On Wednesday, the US Supreme Court will hear oral arguments in a copyright case that has fast become a landmark for the digital age. Much as the Napster Inc. imbroglio will help determine the future of the intersecting worlds of music and technology, the high court's decision in the New York Times vs. Tasini could reshape the electronic publishing of written work and photographs.
The case pits the venerable Gray Lady, along with publications such as Sports Illustrated and the Lexis-Nexis database firm, against six freelance writers, led by Jonathan Tasini, president of the National Writers Union. The central issue: Whether the Times and other publications are obligated to pay freelance authors for electronically redistributing, via a computerized database, such as Nexis.com, or on CD-ROM, work that was originally published in newspapers and magazines.
When the case was originally filed in 1993, electronic databases and reproductions were still largely the province of stingy research librarians and special computer terminals. But as the dispute wound its way up to the high court, the popularity of businesses such as Lexis-Nexis has skyrocketed, largely because of the ease of access afforded by the Internet. Currently, 2.2 million subscribers conduct more than 700,000 searches on the database each day, with the majority of searches coming via the Web. On tap are 11,900 databases filled with content from 31,300 sources, including thousands of newspapers and magazines.
That's quite a cash cow for publishers, and freelancers say they just want a fair piece of the action.
"This shows the greed and the arrogance and the disrespect on the part of the industry," says Tasini, who is personally involved because of four pieces he wrote that were published in the Times and Newsday. "These businesses simply do not want to pay writers."
Tasini says the solution is to track reuses of individual works and compensate authors accordingly, much as the American Society of Composers, Authors and Publishers does for music composers. The National Writers Union has struck a deal with literary database Contentville, establishing a Publications Rights Clearinghouse for freelancers that transfers 30 percent of Contentville's download fee whenever a registered freelance piece is accessed via Contentville.
That model can be extrapolated to other computerized databases. But the publishers in the case, which are supported by a host of companies, from Dow Jones to Knight Ridder to the National Geographic Society, say that publishing articles through outlets such as Nexis.com qualifies as a "revision" of the original work, e.g., of a particular issue of the Times. Thus, say the companies, the Copyright Act of 1976 protects it as part of a publisher's collective copyright. The freelancers counter that such redistribution isn't merely a revision of the original publication, because customers can download articles written over a number of years in any combination they choose.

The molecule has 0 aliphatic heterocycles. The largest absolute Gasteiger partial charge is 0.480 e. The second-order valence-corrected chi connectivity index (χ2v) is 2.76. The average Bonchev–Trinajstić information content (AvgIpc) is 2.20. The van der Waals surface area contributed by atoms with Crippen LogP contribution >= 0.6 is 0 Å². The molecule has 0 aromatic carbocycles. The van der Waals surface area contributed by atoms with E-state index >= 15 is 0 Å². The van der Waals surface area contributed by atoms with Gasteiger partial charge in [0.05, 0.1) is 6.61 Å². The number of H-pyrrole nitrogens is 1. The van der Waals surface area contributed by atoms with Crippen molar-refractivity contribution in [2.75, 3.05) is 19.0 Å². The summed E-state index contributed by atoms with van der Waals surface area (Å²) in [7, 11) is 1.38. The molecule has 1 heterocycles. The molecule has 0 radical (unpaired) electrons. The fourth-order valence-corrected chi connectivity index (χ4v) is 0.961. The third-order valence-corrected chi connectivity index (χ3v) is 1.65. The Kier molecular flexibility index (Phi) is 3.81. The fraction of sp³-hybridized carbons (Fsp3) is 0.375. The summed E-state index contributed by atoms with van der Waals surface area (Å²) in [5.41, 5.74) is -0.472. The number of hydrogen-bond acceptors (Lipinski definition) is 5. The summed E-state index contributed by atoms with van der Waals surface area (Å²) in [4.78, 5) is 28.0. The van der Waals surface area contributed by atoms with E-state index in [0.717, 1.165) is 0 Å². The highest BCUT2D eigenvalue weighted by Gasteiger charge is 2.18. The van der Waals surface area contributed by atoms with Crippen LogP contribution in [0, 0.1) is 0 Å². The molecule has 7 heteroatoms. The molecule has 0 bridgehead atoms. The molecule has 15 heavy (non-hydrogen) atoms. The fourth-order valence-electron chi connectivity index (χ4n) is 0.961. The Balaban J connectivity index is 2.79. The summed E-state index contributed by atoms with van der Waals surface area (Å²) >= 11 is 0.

The publishers' case was dealt a blow Thursday, when a federal appeals court ruled that National Geographic had violated the individual copyright of a freelance photographer when it republished his photographs in a CD-ROM compilation.
The Times, Lexis-Nexis and the other petitioners have found support from the likes of documentary-maker Ken Burns, historian Doris Kearns Goodwin and Pulitzer Prize-winning author David McCullough. Renowned constitutional lawyer Laurence Tribe will argue the publishers' case. The publishers say that if the Supreme Court rules against them, they'll be forced to strip freelance work out of Lexis-Nexis and destroy CD-ROMs containing such work. Tasini says that claim is a specious "doomsday scenario" that the publishers invoke because they don't want to treat freelancers fairly.
The freelancers are backed by the American Library Association, the Authors Guild, and writers such as Jean Strouse and Tracy Kidder. Marybeth Peters, the US Copyright Office's register of copyrights, also supports the writers. In a letter to Congress, Peters wrote that reproducing freelance articles on Nexis and CD-ROM without further compensation "interferes with authors' ability to exploit secondary markets. The result would be an unintended windfall for publishers of collective works."
Since the case was filed in 1993, publishers have revised their freelance agreements specifically to include language authorizing them to reproduce works in computer databases and online. That revision led to a class action against the Boston Globe, which is owned by the New York Times Co. In the lawsuit, the National Writers Union and other unions allege unfair and deceptive trade practices. Richard Gulla, a Globe spokesman, declined to comment on the pending case, but said that his newspaper's freelance agreements are "more freelancer-friendly" than those of many other publications.
Bruce Keller, another of the publishers' lawyers in the Supreme Court case, says that the Globe lawsuit, and others that are awaiting the outcome of the Supreme Court ruling, show that freelancers are motivated by little more than a desire to soak the publishers.
"It has very little to do with copyright," says Keller. "It has to do with freelancers trying to change the conditions with which they deal with publishers [and] bootstrap themselves into a better position than they have."
The publishers won at trial, but an appeals court ruled for the writers. Now, it's up to the Supreme Court to decide how to apply decades-old copyright law to an entirely new, digitized world.